listen to them: "Hearing" the prophet is a fundamental theme both in the Gospel (5:1,15; 6:17, 27, 47-49; 7:29; 8:8-15,18, 21; 9:35; 10:16; 11:28; 14:35; 19:48; 21:38) and Acts (2:22, 37; 3:22-23; 4:4; 7:2; 15:7; 18:8). In this connection "hearing" includes "obeying."

30. they will repent: The word used is metanoein, which describes the proper response to the hearing of God's word through a prophet (see 10:13; 11:32; 13:3-5; 15:7-10). The use of the term implies that the rich man's fate was not simply the result of a mechanical reversal, but was a punishment for not heeding the prophets and "repenting" during his lifetime.

come to them from the dead: Luke stays within the framework of the story, not using the explicit language of "resurrection." For the authority given to such post-mortem appearances, see 1 Sam 28:7-20; Cicero, Republic 6:9-26; Philostratus. Life of Apollonius of Tyana 8:31.

31. neither will they be convinced: The verb peitho means "to convince" (see Acts 13:43;

14:19; 17:4; 18:4). In the passive, "be convinced," it is close to "believe," or "rely on" (11:32; 18:9; 20:6; Acts 5:36-37), so some mss in this place have "be­lieve." The verb "rise" (anistsmi) is one used frequently by Luke for the resur­rection of Jesus (9:22; 18:33; 24:9, 46; Acts 2:24, 32; 3:22, 26; 13:32). Some mss have egeiro ("raise") which Luke uses just as often in the same connection (7:14;

9:7, 22; 20:37; 24:6, 34; Acts 3:7, 15; 4:10; 5:30; 10:40; 13:30, 37). The meaning and allusion are in either case the same; the statement points beyond the par­able to Jesus as the prophet whom God raised up, proclaimed in the narrative of Acts.


As with the first half of this chapter, the bulk of the material here comes from Luke, with only the sayings in 16:16-18 finding any parallel in the other Synoptic Gospels. As the material is Luke's own, so does it serve his narra­tive purposes. It is easier, in fact, to make sense of the overall narrative func­tion of this section than it is to figure out how its pieces fit together with internal logic.

Throughout this journey section we have noticed how Luke has Jesus alternate his sayings between the crowds, opponents and disciples. In chap­ters fifteen and sixteen, the impact of this alteration is particularly strong. Jesus had told the parables of the lost (15:3-32) to the lawyers and Pharisees who complained because he accepted the outcast (15:1-2). Then, Luke had Jesus turn to his disciples with a warning about the appropriate use of pos­sessions (16:1-12), stressing that service both of God and Mammon was im­possible (16:13). It is in response to these teachings that the Pharisees mock Jesus (16:14). All his subsequent statements in chapter 16 are to be regarded as a response to this attack (16:15-31), before Jesus turns again in 17:1 with a teaching of his disciples. It is appropriate to see in this exchange, there­fore, a continuation of the theme of the rejection of the prophet by the reli­gious leaders, with Jesus' response suggesting as well their own rejection by God.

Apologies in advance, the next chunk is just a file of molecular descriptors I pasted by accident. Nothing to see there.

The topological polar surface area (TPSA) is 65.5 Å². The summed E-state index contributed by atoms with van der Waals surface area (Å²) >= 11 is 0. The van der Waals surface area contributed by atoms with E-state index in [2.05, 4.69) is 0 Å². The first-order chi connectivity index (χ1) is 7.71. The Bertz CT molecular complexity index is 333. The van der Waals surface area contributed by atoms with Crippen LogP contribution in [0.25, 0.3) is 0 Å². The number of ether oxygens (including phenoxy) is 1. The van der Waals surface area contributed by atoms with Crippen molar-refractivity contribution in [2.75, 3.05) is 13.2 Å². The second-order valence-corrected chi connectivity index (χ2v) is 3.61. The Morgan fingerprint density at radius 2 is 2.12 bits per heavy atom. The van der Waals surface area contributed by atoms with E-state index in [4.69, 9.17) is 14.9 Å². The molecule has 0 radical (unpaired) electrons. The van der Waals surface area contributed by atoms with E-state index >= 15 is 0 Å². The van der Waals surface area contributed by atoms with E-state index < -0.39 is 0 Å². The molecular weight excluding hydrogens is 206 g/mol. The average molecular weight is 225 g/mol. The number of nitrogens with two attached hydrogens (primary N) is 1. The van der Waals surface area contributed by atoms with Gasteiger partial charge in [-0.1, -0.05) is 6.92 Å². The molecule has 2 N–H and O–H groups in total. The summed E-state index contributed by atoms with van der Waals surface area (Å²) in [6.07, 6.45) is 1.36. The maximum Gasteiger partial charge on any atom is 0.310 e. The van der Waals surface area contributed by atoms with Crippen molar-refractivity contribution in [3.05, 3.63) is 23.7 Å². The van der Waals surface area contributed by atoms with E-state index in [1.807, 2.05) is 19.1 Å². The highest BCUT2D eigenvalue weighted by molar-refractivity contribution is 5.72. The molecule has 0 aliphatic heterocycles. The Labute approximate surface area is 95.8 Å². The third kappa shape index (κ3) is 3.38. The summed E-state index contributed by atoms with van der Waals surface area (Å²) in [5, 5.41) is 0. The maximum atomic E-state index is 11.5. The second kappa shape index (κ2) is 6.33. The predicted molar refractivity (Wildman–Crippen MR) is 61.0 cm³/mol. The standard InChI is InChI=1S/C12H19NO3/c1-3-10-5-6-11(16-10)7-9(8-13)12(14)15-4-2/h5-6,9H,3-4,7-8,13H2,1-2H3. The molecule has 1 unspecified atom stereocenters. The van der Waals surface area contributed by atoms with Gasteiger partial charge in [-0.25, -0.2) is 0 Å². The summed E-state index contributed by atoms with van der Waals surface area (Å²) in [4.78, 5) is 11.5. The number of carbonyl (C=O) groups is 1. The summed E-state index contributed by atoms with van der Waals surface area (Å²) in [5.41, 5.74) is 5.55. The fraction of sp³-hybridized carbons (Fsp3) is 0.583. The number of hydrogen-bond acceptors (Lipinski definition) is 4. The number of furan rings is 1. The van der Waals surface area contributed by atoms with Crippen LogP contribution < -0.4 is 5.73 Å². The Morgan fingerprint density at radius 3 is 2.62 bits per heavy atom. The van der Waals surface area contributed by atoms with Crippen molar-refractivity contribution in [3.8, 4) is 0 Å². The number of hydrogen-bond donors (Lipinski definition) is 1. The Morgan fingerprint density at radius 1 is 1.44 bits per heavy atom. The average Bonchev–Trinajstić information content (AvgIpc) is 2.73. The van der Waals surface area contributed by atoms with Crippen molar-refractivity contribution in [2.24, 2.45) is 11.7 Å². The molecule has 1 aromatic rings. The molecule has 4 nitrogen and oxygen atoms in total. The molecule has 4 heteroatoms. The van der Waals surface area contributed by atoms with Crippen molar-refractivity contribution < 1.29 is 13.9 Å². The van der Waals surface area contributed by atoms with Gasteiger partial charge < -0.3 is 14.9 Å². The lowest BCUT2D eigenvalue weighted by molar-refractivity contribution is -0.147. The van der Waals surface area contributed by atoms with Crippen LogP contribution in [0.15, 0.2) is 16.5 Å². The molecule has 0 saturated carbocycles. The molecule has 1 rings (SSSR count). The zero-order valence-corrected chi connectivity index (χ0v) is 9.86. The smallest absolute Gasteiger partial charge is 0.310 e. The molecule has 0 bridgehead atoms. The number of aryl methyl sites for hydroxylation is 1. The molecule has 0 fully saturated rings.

We notice in this regard that the money-loving Pharisees do not only reject his teaching, they mock him. And in his response, Jesus makes clear that they are an "abomination" before God, no matter how much they jus­tify themselves (16:15). So much is clear. But why should Luke at this point include the statements concerning the Law? In particular it is difficult to un­derstand how these sayings fit with each other, or what they are doing in this context. Some patient disentangling may be needed.

The statement in 16:16 is itself obscure enough. Is Jesus contrasting pe­riods in the history of salvation, so that an age of "law and prophets" is succeeded by the age of "kingdom proclamation," with John the Baptist as the turning point? As suggested in the notes on 16:16, if that were the point, one would have wished it be made with greater clarity. Or is he demarcating those periods in order to assert that "the Law" remains in ef­fect even in this time of the kingdom which is open to "all?" Taking the two statements this way, we would read "the Law and Prophets" in verse 16 as Scripture in its prophetic meaning which is being fulfilled in the procla­mation of the kingdom, and verse 17 as stating the enduring normativity of the Law as guide to morality.

But if that is the case, why should Luke include the statement on divorce in 16:18? It pops up in the text without any apparent motivation. What does divorce have to do with the proper use of possessions, or for that matter with idolatry? Worse, the saying seems to stand at least in tension if not in contradiction to verse 17, for Jesus' absolute and unequivocal prohibi­tion of divorce cannot be taken as an affirmation of "law" in any obvious sense, for Moses had clearly allowed divorce in Deut 24:1-4.

As a first point of entry into these sayings, we can observe that the com­bination of elements found in them is not altogether unprecedented. When discussing 16:9-12, we suggested that a bilingual pun on Mammon/faithful could account for the collocation of disparate sayings. Perhaps something similar is at work, here. Notice the oddness of the term bdelygma, or "abomi­nation." Its first and most obvious reference is to "idolatry" in the biblical tradition (see notes). But the term is also used in two other important con­nections in Torah, once in condemning financial misdealing (Deut 25:16), and once in condemning a divorced man cohabiting again with his former wife (Deut 24:4). Idolatry, money, and divorce are joined by the term bdelygma.